Cyberchondria and why Dr Google may be doing more harm than good

Health anxiety has been rocketing, fuelled by the coronavirus pandemic and the search for medical answers online, says Lucy Stock of Gentle Dental Care

Internet browser search bar with magnifier on computer screen with text Search
Cyberchondriacs should be careful about consulting online searches instead of real-life health professionals (igoriss/Getty Images/iStockphoto)

Health anxiety has been on a steep upward trajectory over the past 30 years, and it appears Dr Google and the Covid-19 pandemic are partly to blame, according to new research published in The Lancet Psychiatry.

Someone experiencing health anxiety is consumed with worrying thoughts tumbling around their head like a perpetual washing machine cycle, and these negative thoughts bleed into daily life affecting family, social and work relationships.

The sufferer tends to be preoccupied with the notion that they have or will imminently develop a serious illness. The condition is characterised by continually examining the body and believing that harmless physical symptoms are signs of disease. In the mouth, this may constitute scrutinising the area possibly 10, 20 or 30 times a day in the mirror combined with incessant probing with a tongue or finger to check for changes.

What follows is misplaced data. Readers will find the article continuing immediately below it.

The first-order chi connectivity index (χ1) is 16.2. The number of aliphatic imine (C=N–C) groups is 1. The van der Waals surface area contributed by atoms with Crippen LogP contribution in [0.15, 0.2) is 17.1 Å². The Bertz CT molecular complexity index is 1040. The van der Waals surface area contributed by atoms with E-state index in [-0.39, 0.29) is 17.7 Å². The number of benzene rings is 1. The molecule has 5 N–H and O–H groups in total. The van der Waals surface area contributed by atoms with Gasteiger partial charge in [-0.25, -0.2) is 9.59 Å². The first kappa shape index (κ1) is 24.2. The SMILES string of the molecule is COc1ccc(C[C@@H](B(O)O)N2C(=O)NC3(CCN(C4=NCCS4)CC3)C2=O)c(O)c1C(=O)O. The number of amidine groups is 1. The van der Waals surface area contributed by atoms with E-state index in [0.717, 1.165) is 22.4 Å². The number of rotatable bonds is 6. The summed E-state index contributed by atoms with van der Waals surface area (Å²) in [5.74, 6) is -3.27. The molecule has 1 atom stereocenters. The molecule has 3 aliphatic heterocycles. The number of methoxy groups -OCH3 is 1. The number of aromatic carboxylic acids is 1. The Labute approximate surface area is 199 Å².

The sufferer tends to arrange numerous dental or medical appointments with multiple different clinicians, often leaving the consultations unconvinced with the reassurance that all is well. Support and assurances from family, friends and colleagues are batted back as the person perceives them as, “Being nice and telling me just what you think I want to hear.”

Not surprisingly, with unfettered access to Dr Google a health anxiety sufferer can squander countless hours browsing the internet plunging down the endless illness rabbit holes where the line between real and fake information is as muddled as a bombed paint store. These online jaunts tend to make a beeline for the worst possible diagnosis, reinforcing the imagined illness. This behaviour of continual online searching for potential diseases has its very own name now: cyberchondria.

So, what triggers these compulsions? Well, sometimes they are passed down through the generations. If a parent is outwardly obsessing about their health, then a child may model this by copying the pattern of behaviour. At other times we can be overwhelmed by too many health threats stemming from the media (like in the Covid-19 pandemic) or it may be that someone close has suffered from a disease and this kickstarts the anxious ruminations.

Health anxiety and cyberchondria are debilitating conditions. Recognising that you may be suffering from these conditions is the first step. As difficult as it is, try not to self-diagnose and seek professional help from mental health therapists. Cognitive behavioural therapy, exposure with response prevention and mindfulness training may be suggested to tackle the issues.